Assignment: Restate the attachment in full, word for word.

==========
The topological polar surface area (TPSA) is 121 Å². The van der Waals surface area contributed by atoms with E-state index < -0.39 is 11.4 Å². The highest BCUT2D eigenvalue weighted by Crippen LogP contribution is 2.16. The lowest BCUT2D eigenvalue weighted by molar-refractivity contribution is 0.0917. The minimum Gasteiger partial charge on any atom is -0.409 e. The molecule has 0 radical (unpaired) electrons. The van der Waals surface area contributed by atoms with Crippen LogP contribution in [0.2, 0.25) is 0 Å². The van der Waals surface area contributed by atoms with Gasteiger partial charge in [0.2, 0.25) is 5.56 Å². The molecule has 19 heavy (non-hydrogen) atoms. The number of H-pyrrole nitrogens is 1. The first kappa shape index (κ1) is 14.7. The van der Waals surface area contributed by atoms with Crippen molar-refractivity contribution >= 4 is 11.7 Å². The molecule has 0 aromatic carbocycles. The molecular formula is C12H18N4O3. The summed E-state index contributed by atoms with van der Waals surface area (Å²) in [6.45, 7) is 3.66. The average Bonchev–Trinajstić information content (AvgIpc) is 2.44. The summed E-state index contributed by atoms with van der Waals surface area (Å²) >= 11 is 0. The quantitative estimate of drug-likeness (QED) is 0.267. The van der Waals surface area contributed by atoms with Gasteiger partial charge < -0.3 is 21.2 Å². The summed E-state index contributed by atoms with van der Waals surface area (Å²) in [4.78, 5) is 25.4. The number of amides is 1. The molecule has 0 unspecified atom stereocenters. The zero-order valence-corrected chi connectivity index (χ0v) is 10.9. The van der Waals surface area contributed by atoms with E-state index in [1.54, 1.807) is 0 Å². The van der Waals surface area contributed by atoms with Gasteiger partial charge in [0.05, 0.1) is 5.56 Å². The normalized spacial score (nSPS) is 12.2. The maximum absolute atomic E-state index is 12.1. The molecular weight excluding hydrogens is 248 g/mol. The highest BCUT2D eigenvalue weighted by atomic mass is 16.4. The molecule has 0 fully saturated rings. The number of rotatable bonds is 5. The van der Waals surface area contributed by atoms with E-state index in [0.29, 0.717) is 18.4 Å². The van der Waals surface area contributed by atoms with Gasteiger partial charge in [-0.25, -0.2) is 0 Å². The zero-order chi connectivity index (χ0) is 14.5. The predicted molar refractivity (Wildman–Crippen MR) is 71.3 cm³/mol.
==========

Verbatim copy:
The topological polar surface area (TPSA) is 121 Å². The van der Waals surface area contributed by atoms with E-state index < -0.39 is 11.4 Å². The highest BCUT2D eigenvalue weighted by Crippen LogP contribution is 2.16. The lowest BCUT2D eigenvalue weighted by molar-refractivity contribution is 0.0917. The minimum Gasteiger partial charge on any atom is -0.409 e. The molecule has 0 radical (unpaired) electrons. The van der Waals surface area contributed by atoms with Crippen LogP contribution in [0.2, 0.25) is 0 Å². The van der Waals surface area contributed by atoms with Gasteiger partial charge in [0.2, 0.25) is 5.56 Å². The molecule has 19 heavy (non-hydrogen) atoms. The number of H-pyrrole nitrogens is 1. The first kappa shape index (κ1) is 14.7. The van der Waals surface area contributed by atoms with Crippen molar-refractivity contribution >= 4 is 11.7 Å². The molecule has 0 aromatic carbocycles. The molecular formula is C12H18N4O3. The summed E-state index contributed by atoms with van der Waals surface area (Å²) in [6.45, 7) is 3.66. The average Bonchev–Trinajstić information content (AvgIpc) is 2.44. The summed E-state index contributed by atoms with van der Waals surface area (Å²) >= 11 is 0. The quantitative estimate of drug-likeness (QED) is 0.267. The van der Waals surface area contributed by atoms with Gasteiger partial charge < -0.3 is 21.2 Å². The summed E-state index contributed by atoms with van der Waals surface area (Å²) in [4.78, 5) is 25.4. The number of amides is 1. The molecule has 0 unspecified atom stereocenters. The zero-order valence-corrected chi connectivity index (χ0v) is 10.9. The van der Waals surface area contributed by atoms with E-state index in [1.54, 1.807) is 0 Å². The van der Waals surface area contributed by atoms with Gasteiger partial charge in [0.05, 0.1) is 5.56 Å². The normalized spacial score (nSPS) is 12.2. The maximum absolute atomic E-state index is 12.1. The molecular weight excluding hydrogens is 248 g/mol. The highest BCUT2D eigenvalue weighted by atomic mass is 16.4. The molecule has 0 fully saturated rings. The number of rotatable bonds is 5. The van der Waals surface area contributed by atoms with E-state index in [0.29, 0.717) is 18.4 Å². The van der Waals surface area contributed by atoms with Gasteiger partial charge in [-0.25, -0.2) is 0 Å². The zero-order chi connectivity index (χ0) is 14.5. The predicted molar refractivity (Wildman–Crippen MR) is 71.3 cm³/mol.